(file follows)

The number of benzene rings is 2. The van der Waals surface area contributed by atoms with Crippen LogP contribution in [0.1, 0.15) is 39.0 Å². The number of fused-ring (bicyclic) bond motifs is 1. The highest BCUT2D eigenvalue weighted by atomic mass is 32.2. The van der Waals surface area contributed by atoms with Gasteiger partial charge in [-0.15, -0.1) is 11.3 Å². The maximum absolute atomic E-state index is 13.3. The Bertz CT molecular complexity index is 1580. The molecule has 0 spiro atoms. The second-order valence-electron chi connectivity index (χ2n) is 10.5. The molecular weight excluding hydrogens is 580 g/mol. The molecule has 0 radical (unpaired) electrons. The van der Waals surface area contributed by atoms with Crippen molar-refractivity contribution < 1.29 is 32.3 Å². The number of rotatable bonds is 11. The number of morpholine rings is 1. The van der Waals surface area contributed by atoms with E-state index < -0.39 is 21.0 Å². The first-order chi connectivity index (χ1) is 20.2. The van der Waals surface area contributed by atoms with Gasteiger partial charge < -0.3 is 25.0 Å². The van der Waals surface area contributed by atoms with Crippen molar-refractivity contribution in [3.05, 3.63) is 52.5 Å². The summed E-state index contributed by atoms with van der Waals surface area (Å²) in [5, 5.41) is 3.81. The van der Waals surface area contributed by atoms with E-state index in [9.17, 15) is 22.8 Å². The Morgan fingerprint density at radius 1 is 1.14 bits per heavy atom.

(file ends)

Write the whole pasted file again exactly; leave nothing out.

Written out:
The number of benzene rings is 2. The van der Waals surface area contributed by atoms with Crippen LogP contribution in [0.1, 0.15) is 39.0 Å². The number of fused-ring (bicyclic) bond motifs is 1. The highest BCUT2D eigenvalue weighted by atomic mass is 32.2. The van der Waals surface area contributed by atoms with Gasteiger partial charge in [-0.15, -0.1) is 11.3 Å². The maximum absolute atomic E-state index is 13.3. The Bertz CT molecular complexity index is 1580. The molecule has 0 spiro atoms. The second-order valence-electron chi connectivity index (χ2n) is 10.5. The molecular weight excluding hydrogens is 580 g/mol. The molecule has 0 radical (unpaired) electrons. The van der Waals surface area contributed by atoms with Crippen molar-refractivity contribution < 1.29 is 32.3 Å². The number of rotatable bonds is 11. The number of morpholine rings is 1. The van der Waals surface area contributed by atoms with E-state index < -0.39 is 21.0 Å². The first-order chi connectivity index (χ1) is 20.2. The van der Waals surface area contributed by atoms with Gasteiger partial charge < -0.3 is 25.0 Å². The van der Waals surface area contributed by atoms with Crippen molar-refractivity contribution in [3.05, 3.63) is 52.5 Å². The summed E-state index contributed by atoms with van der Waals surface area (Å²) in [5, 5.41) is 3.81. The van der Waals surface area contributed by atoms with E-state index in [9.17, 15) is 22.8 Å². The Morgan fingerprint density at radius 1 is 1.14 bits per heavy atom.